In a 2014 Tribune story about the D-Day Normandy landings, it was stated that Bill Ternes of Shields and Bob Feland of Almont, both residing at the time at a care facility in New Salem, were veterans of the June 6, 1944 D-Day landings. Bill Ternes had participated in the D-Day landings, Bob Feland had not.
Bob Feland’s story was impressive. He had made numerous amphibious landings during the war but the Normandy landings was not among them. Mr. Feland’s memory at the time of the article was a bit shaky and he had confused one of his other landings with the D-Day events. A rudimentary search into Bob Feland’s war record would have revealed this.
I immediately contacted the article’s author about the mistake but received no reply.
Now again on the 75th anniversary of the D-Day landings, the Tribune’s June 6 editorial “ND Soldiers Part of D-Day, Other Events,” the same mistake was made, stating that Bob Feland was involved in the landings, referencing the 2014 article.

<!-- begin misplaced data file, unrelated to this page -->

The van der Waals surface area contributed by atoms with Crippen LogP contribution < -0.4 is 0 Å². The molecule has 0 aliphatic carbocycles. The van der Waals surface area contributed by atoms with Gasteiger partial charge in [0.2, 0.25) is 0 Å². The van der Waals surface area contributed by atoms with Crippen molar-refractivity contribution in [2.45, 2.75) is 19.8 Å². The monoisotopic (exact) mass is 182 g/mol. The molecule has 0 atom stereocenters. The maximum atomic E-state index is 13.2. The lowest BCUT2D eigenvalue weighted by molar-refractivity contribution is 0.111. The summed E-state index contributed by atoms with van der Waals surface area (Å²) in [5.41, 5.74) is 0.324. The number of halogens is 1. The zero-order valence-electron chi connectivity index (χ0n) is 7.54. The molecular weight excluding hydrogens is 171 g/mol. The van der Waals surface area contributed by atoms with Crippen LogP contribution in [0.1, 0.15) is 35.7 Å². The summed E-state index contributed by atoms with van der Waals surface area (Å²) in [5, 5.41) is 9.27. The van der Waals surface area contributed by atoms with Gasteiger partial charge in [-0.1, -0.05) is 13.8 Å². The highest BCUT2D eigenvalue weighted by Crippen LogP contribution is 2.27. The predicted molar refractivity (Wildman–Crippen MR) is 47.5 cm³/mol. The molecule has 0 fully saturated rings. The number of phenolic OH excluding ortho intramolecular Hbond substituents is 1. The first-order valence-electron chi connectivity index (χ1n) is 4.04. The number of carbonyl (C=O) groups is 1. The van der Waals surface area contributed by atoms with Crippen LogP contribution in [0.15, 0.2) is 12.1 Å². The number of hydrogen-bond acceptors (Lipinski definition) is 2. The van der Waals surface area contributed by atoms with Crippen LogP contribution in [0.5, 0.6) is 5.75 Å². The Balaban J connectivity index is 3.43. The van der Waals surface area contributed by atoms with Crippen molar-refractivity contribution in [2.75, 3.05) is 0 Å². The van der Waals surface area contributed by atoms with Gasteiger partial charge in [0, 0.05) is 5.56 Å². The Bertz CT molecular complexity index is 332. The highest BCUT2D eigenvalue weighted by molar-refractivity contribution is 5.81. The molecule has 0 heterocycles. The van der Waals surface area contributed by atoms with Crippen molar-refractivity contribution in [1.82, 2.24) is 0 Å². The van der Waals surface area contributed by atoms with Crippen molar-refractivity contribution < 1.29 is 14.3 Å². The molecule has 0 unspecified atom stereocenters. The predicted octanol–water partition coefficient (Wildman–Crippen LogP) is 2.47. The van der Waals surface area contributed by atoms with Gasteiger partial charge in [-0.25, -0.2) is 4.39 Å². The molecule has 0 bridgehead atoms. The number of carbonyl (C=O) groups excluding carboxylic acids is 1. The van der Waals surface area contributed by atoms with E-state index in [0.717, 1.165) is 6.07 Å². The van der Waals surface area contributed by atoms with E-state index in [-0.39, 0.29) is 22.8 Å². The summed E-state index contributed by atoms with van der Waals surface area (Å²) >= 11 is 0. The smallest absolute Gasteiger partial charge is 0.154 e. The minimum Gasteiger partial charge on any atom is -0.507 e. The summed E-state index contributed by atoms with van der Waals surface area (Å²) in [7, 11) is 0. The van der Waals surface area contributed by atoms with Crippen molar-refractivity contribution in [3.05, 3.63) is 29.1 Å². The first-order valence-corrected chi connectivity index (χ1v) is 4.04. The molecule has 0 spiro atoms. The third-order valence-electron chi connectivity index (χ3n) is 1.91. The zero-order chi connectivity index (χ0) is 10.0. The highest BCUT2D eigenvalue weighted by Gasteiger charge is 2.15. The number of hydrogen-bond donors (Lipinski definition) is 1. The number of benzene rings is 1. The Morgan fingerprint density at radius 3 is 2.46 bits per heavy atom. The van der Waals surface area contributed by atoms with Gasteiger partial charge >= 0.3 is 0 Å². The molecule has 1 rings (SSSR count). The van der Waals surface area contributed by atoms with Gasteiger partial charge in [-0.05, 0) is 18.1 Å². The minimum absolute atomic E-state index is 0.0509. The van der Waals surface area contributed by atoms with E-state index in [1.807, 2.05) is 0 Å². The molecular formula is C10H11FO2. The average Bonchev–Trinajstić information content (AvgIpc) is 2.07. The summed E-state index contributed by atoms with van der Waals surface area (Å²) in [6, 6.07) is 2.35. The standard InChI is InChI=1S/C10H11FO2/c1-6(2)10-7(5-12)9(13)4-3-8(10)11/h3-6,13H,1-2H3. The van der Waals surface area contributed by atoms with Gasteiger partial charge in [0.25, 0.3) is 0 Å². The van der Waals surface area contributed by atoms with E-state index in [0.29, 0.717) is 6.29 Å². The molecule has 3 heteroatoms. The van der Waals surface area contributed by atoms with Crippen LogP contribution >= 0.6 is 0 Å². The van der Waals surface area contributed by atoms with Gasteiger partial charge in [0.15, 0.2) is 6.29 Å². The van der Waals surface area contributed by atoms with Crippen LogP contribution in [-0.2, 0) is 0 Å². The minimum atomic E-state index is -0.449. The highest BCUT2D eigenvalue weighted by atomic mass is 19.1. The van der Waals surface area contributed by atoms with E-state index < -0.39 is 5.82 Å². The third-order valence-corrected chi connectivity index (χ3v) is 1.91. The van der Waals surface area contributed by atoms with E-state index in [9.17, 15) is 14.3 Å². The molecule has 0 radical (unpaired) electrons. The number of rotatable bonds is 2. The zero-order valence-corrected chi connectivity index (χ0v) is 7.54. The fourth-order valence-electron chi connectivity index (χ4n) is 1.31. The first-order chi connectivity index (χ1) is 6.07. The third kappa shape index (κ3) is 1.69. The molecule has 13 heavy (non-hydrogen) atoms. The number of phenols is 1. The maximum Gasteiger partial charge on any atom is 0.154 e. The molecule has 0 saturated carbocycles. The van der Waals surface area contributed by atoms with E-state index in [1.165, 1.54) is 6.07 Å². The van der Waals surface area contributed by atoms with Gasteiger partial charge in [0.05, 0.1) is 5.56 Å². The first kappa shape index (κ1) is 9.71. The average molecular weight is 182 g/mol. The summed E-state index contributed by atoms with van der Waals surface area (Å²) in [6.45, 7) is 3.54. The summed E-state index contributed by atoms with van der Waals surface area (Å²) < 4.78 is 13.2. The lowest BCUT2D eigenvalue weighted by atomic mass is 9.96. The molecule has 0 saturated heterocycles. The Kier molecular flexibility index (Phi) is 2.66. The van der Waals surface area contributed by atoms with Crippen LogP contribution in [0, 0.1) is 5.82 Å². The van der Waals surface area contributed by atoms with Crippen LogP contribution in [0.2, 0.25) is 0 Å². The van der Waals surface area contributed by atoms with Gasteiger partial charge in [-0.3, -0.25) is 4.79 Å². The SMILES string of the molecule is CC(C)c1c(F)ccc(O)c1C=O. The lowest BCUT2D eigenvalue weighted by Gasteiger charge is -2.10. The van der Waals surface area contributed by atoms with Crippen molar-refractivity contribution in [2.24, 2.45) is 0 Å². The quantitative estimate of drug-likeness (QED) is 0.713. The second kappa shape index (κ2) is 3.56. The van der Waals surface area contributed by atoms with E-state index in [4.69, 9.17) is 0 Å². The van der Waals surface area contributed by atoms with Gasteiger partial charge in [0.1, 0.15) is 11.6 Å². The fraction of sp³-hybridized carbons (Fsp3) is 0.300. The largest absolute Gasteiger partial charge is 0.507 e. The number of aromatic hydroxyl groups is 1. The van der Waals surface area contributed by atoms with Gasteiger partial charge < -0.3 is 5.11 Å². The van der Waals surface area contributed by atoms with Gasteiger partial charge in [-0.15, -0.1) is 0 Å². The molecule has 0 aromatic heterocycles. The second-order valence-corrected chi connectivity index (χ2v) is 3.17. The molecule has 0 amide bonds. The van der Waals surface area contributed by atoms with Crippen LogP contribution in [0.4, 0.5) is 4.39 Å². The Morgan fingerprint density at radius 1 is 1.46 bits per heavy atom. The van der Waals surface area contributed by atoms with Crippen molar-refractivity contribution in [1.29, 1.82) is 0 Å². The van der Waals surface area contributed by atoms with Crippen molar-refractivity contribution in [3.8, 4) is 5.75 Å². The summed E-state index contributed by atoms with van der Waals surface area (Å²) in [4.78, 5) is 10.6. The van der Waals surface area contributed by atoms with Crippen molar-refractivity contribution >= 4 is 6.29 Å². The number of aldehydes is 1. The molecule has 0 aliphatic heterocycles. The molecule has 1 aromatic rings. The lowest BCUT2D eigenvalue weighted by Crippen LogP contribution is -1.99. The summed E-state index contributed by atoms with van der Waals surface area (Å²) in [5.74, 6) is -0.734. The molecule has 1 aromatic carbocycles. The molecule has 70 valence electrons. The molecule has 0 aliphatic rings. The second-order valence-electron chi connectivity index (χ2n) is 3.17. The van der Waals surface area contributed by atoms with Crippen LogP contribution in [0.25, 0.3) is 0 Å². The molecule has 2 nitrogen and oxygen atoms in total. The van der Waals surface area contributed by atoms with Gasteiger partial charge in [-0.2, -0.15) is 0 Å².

Bob Feland had been drafted in 1942, was trained as a medic, made five amphibious landings, the first in Morocco, then Sicily, Salerno and Anzio in Italy (where he was awarded the Silver Star for bravery).
Bob did get to France but not in the June 6 Normandy landings. Feland landed in France on August 15, during the little publicized Operation Dragoon in southern France.
Feland received seven battle stars for every major engagement he participated in. Bob was in battles in Africa, Italy and Europe and got caught behind enemy lines during the Battle of the Bulge. Nearly the only major action he missed out on in Europe was the Normandy landings.
Bill Ternes and Bob Feland, like most of the heroes from World War II, have passed away.
Scott Nelson, Solen